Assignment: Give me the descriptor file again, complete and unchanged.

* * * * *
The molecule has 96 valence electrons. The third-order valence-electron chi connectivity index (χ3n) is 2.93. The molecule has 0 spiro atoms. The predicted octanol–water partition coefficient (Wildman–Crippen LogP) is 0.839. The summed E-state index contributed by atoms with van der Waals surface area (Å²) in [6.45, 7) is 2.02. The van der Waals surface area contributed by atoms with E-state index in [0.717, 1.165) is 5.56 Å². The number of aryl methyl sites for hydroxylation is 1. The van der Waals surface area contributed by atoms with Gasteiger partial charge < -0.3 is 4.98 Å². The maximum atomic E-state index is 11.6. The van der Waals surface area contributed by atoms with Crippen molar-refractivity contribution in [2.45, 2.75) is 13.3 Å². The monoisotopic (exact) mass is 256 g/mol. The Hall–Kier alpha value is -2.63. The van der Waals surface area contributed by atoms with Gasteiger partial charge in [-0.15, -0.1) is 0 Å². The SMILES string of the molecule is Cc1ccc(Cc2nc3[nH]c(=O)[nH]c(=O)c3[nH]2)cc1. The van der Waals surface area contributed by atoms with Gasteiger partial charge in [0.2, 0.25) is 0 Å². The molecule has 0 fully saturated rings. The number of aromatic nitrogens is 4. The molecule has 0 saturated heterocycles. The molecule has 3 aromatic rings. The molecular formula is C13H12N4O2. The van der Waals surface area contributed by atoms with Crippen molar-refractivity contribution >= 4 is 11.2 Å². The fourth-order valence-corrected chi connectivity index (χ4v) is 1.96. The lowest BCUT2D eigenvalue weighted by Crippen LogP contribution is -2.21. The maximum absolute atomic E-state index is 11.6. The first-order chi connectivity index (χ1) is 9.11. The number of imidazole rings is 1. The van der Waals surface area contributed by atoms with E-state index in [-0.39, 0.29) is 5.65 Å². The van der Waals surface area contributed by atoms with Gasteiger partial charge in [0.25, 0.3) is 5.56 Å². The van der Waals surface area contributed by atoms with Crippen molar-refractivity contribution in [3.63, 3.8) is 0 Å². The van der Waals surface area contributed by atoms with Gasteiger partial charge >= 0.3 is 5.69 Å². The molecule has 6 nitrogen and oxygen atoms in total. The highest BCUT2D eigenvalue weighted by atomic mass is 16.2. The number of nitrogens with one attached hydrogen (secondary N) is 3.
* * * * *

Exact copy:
The molecule has 96 valence electrons. The third-order valence-electron chi connectivity index (χ3n) is 2.93. The molecule has 0 spiro atoms. The predicted octanol–water partition coefficient (Wildman–Crippen LogP) is 0.839. The summed E-state index contributed by atoms with van der Waals surface area (Å²) in [6.45, 7) is 2.02. The van der Waals surface area contributed by atoms with E-state index in [0.717, 1.165) is 5.56 Å². The number of aryl methyl sites for hydroxylation is 1. The van der Waals surface area contributed by atoms with Gasteiger partial charge < -0.3 is 4.98 Å². The maximum atomic E-state index is 11.6. The van der Waals surface area contributed by atoms with Crippen molar-refractivity contribution in [2.45, 2.75) is 13.3 Å². The monoisotopic (exact) mass is 256 g/mol. The Hall–Kier alpha value is -2.63. The van der Waals surface area contributed by atoms with Gasteiger partial charge in [-0.15, -0.1) is 0 Å². The SMILES string of the molecule is Cc1ccc(Cc2nc3[nH]c(=O)[nH]c(=O)c3[nH]2)cc1. The van der Waals surface area contributed by atoms with Gasteiger partial charge in [0.2, 0.25) is 0 Å². The molecule has 0 fully saturated rings. The number of aromatic nitrogens is 4. The molecule has 0 saturated heterocycles. The molecule has 3 aromatic rings. The molecular formula is C13H12N4O2. The van der Waals surface area contributed by atoms with Crippen molar-refractivity contribution >= 4 is 11.2 Å². The fourth-order valence-corrected chi connectivity index (χ4v) is 1.96. The lowest BCUT2D eigenvalue weighted by Crippen LogP contribution is -2.21. The maximum absolute atomic E-state index is 11.6. The first-order chi connectivity index (χ1) is 9.11. The number of imidazole rings is 1. The van der Waals surface area contributed by atoms with E-state index in [-0.39, 0.29) is 5.65 Å². The van der Waals surface area contributed by atoms with Gasteiger partial charge in [0.25, 0.3) is 5.56 Å². The van der Waals surface area contributed by atoms with Crippen molar-refractivity contribution in [3.63, 3.8) is 0 Å². The van der Waals surface area contributed by atoms with Gasteiger partial charge >= 0.3 is 5.69 Å². The molecule has 6 nitrogen and oxygen atoms in total. The highest BCUT2D eigenvalue weighted by atomic mass is 16.2. The number of nitrogens with one attached hydrogen (secondary N) is 3.